Cheap, Focused, Mobile—and Not a Bank
Bloomberg Businessweek|January 17, 2022
How Silicon Valley is winning the money of young consumers
Misyrlena Egkolfopoulou

If you’re under 40 and looking for help managing your finances, there’s a long line of companies eager to sell you something. Most likely, it’ll be a service built to work on your mobile phone.

Younger consumers are moving away from big banks for payments, borrowing, saving, and investing. They’re finding apps that bypass aspects of the financial system they’ve come to loathe, from credit card fees to overdraft penalties to credit checks. The fast-growing financial technology industry includes zero-commission brokerages, online investment advisers, “buy now, pay later” lenders, and so-called neobanks—digital-only companies that offer services such as debit cards and savings accounts without necessarily being banks themselves. (They can outsource those parts to insured deposit-taking banks they have partnerships with.)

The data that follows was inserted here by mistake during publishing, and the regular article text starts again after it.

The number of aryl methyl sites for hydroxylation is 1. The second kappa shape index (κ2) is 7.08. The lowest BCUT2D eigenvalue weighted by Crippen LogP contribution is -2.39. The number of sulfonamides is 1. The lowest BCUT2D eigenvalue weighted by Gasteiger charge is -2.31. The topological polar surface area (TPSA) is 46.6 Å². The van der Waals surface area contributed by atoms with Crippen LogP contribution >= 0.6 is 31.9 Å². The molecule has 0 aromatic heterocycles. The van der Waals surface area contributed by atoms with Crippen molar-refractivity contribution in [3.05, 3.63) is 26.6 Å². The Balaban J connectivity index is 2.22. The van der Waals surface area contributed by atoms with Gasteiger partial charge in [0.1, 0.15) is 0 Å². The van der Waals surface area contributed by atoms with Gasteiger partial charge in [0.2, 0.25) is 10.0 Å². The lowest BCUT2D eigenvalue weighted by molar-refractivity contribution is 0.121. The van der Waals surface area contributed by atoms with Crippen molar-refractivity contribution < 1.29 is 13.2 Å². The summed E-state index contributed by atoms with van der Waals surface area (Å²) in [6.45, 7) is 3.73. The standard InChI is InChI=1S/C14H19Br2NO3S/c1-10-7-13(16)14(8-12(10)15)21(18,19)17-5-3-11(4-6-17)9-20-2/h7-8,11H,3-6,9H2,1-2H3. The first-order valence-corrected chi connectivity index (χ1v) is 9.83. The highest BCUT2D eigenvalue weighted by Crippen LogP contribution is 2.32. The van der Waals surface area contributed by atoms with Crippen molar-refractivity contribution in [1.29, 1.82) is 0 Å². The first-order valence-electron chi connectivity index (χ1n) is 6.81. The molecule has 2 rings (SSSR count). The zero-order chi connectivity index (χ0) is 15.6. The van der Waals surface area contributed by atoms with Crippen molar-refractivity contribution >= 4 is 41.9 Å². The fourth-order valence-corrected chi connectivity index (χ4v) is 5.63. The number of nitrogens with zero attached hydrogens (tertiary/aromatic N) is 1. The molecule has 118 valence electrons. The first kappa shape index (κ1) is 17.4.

In 2021 the number of neobank customers in North America and Europe approached 80 million, according to research firm PitchBook. By 2026 it’s projected to hit 224 million. Neobanks’ revenue is expected to rise 580%, to $61 billion in 2026 from almost $9 billion in 2021.

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